History is taught as texts without context
Studying texts, without context, is no way to learn history, writes Will Fitzhugh on Diane Ravitch’s blog. But it’s the Common Core way.
A notorious lesson called for teaching the Gettysburg Address without discussing the Civil War. Teachers were told:
Refrain from giving background context or substantial instructional guidance at the outset. It may make sense to notify students that the short text is thought to be difficult and they are not expected to understand it fully on a first reading—that they can expect to struggle. Some students may be frustrated, but all students need practice in doing their best to stay with something they do not initially understand. This close reading approach forces students to rely exclusively on the text instead of privileging background knowledge, and levels the playing field for all students as they seek to comprehend Lincoln’s address.
Fitzhugh created The Concord Review, which publishes historical essays by high school students. Increasingly, he sees history being taught as a literacy exercise, often by English teachers who don’t know much history.
Sandra Stotsky recently spoke to California English teachers, who were frustrated by the Common Core requirement to teach historical documents. They didn’t think they had the background to do it well. Meanwhile, history teachers are asked to teach informational texts that aren’t historical, writes Stotsky.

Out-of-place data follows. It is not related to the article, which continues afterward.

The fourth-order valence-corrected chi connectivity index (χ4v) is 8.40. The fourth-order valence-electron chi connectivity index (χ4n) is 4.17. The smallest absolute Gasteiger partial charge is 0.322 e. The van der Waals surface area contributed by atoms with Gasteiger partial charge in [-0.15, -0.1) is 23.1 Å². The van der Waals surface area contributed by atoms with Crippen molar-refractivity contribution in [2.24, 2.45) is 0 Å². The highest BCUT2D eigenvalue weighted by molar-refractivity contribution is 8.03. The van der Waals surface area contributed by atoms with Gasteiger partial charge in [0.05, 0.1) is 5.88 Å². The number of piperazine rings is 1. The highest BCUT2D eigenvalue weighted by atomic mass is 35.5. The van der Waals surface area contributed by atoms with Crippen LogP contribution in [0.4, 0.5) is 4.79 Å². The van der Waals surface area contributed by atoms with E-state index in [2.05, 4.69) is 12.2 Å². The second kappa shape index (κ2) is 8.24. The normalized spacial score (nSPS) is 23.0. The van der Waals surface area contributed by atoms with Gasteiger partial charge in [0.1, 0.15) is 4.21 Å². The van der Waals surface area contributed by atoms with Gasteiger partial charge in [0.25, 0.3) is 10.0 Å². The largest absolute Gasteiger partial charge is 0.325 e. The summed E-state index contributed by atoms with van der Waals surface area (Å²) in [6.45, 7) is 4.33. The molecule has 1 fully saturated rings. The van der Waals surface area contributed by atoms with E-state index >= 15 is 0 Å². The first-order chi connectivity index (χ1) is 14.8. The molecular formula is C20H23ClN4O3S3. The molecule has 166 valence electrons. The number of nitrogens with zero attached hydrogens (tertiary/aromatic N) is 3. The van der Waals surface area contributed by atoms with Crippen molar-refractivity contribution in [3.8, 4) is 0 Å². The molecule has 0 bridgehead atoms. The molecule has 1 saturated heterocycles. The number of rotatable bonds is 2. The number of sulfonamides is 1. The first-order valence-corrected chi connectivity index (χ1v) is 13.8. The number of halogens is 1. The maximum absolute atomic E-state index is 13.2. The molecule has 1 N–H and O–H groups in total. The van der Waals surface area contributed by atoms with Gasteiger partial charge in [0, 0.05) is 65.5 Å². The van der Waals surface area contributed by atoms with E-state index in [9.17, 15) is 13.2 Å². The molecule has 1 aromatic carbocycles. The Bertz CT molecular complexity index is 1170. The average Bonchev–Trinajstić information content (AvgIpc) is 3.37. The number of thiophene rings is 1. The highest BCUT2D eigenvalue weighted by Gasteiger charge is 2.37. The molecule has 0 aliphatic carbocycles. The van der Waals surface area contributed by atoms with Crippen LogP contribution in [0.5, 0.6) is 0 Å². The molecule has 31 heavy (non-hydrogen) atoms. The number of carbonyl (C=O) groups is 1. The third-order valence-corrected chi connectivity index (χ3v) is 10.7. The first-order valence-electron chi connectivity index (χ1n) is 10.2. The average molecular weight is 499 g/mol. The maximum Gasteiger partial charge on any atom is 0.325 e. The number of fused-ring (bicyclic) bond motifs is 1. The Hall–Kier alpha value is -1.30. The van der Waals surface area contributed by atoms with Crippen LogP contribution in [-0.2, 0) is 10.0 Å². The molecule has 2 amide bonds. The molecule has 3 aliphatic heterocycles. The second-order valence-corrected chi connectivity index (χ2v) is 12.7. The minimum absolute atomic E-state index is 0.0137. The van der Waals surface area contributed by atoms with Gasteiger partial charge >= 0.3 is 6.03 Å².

In the comments, Bill Honig, former superintendent of public instruction in California, praises the state’s history framework.
Another commenter, “Ponderosa,” disagrees, calling the framework “an indigestible mishmash of high-falutin’ gobbledygook” that “most teachers probably ignore.”
From the county-sponsored training workshop I’ve been to, it seems the dominant interpretation is have kids do “inquiry.” What this boils down to is: sage off the stage. Give kids a question and have them try to answer it using texts you give them. Gaining historical knowledge is not the object. The aim is to have kids “grapple” (this word was used over and over) with the text. The aim is to have kids talk to each other (the presenter called student talk “sacred”). Somehow all this grappling and talking is supposed to be beneficial, and of course there is probably some benefit. But I can tell you that if the aim is to get kids to learn history, this is not the best approach. Nothing beats lucid direct instruction for that. I guarantee you that this approach will LOWER the already low level of historical literacy among our students.
I remember learning in Sunday school that the Israelites were forced by Pharoah to make bricks, but not given straw. You need straw to hold the bricks together. Our text-grappling students, unprivileged by background knowledge, are going to have trouble building anything with those soggy lumps of clay.